So, we move back to the PremiumFlight class and add the business logic only for VIP passengers. Driven by tests, we get straight to the point.

public class PremiumFlight extends Flight {

 

   public PremiumFlight(String id) {

      super(id);

   }

 

   @Override

   public boolean addPassenger(Passenger passenger) {

      if (passenger.isVip()) {                                           #1

         return passengers.add(passenger);                               #1

      }                                                                  #1

      return false;

   }

 

   @Override

   public boolean removePassenger(Passenger passenger) {

        if (passenger.isVip()) {                                         #2

            return passengers.remove(passenger);                         #2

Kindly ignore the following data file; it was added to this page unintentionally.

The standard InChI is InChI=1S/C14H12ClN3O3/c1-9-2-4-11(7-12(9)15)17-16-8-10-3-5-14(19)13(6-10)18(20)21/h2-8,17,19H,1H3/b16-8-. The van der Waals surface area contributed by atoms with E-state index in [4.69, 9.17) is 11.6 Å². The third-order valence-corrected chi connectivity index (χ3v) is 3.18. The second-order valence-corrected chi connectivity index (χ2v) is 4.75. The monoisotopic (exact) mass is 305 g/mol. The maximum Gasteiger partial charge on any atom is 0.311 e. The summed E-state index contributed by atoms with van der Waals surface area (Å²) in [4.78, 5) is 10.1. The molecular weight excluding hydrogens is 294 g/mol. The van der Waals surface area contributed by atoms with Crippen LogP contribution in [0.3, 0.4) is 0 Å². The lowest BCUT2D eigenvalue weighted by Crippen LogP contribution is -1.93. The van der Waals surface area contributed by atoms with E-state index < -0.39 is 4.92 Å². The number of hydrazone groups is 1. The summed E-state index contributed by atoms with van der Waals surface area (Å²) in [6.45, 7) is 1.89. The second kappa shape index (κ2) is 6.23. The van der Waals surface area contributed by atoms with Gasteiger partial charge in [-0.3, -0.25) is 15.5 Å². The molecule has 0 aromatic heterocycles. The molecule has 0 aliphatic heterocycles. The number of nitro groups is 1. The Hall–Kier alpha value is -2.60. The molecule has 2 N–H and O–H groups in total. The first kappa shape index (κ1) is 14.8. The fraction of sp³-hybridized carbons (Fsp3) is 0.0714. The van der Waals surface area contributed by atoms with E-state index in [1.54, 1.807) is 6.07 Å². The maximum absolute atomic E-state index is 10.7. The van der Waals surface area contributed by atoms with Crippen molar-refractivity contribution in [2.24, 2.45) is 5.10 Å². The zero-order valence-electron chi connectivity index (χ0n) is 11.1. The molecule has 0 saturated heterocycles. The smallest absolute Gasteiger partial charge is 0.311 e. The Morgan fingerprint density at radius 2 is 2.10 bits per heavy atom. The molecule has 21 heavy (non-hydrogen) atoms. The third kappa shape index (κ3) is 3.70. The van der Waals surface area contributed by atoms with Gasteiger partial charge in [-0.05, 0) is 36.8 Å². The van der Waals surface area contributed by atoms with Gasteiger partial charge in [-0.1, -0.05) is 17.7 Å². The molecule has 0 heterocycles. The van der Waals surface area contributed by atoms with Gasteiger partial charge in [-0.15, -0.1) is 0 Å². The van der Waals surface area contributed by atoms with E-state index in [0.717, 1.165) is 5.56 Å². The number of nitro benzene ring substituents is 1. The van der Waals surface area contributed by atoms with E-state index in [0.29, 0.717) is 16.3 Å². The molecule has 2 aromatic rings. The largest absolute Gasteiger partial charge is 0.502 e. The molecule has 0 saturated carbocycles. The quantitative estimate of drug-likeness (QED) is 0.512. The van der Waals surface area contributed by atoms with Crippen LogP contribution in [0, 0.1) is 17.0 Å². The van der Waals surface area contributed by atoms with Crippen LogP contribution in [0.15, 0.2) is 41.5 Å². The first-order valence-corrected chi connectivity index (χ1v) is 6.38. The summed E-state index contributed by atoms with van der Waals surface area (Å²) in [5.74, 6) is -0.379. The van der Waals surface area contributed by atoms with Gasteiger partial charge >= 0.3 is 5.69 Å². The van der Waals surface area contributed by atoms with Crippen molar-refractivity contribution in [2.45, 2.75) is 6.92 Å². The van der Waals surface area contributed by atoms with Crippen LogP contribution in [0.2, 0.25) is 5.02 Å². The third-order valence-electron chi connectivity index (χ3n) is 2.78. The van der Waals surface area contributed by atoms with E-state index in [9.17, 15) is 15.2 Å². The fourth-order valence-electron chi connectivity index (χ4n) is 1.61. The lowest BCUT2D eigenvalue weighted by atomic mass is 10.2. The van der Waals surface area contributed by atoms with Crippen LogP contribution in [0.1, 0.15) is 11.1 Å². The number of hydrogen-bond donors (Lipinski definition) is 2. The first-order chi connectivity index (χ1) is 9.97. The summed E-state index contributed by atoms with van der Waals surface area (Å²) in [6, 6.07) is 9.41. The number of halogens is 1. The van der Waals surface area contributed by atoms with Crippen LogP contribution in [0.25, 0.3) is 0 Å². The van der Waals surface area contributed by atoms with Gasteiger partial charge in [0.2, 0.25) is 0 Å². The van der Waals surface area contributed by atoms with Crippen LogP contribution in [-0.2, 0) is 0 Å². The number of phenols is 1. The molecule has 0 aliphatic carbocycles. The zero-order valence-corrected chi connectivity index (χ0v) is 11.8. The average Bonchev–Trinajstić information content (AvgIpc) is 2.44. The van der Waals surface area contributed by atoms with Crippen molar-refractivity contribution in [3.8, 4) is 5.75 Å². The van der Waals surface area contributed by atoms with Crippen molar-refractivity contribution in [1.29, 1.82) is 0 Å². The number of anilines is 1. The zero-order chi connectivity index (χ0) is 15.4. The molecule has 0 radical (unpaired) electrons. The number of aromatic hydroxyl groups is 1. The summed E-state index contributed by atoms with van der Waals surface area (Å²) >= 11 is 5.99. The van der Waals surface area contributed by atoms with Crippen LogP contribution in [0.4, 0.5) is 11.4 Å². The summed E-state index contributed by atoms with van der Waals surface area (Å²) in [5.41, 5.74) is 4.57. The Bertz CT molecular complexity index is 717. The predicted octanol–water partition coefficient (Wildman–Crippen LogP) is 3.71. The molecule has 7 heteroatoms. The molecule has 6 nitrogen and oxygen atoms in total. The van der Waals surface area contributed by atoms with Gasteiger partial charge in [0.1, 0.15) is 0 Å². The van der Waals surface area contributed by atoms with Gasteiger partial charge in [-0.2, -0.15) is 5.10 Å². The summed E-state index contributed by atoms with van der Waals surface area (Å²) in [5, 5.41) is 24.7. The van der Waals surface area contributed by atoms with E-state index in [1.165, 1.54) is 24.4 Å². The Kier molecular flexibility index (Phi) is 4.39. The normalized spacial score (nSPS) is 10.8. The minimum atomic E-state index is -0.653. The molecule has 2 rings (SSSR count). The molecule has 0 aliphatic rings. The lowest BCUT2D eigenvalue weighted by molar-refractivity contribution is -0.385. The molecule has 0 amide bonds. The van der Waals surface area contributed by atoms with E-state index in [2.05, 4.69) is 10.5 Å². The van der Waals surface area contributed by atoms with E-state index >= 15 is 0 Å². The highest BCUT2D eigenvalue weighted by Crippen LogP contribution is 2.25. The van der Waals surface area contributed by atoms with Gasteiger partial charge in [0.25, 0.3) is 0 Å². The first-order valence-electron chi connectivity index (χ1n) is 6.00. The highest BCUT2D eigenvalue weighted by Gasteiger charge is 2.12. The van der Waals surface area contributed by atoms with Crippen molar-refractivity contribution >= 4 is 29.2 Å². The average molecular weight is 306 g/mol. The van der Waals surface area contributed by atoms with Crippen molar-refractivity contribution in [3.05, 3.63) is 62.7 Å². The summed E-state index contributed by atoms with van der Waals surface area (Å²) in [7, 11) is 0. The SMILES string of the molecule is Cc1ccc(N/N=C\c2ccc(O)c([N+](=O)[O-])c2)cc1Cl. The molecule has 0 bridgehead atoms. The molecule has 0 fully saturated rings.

}                                                                #2

       return false;

   }

 

}


In this listing:

  • We add a passenger only if the passenger is a VIP #1.
  • We remove a passenger only if the passenger is a VIP #2.
The tests run fine and the code coverage is 100%.


Conclusions

This article has covered the following:
  • Examining the concept of TDD and demonstrating how it helps us develop safe applications because tests prevent the introduction of bugs into working code and act as part of the documentation.
  • Preparing a non-TDD application to be moved to TDD by adding hierarchical JUnit 5 tests that cover the existing business logic.
  • Refactoring and improving the code quality of this TDD application by replacing conditional with polymorphism while relying on the tests we developed.
  • Implementing new features in by working TDD style, starting by writing tests and then implementing the business logic.

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Catalin Tudose
Java and Web Technologies Expert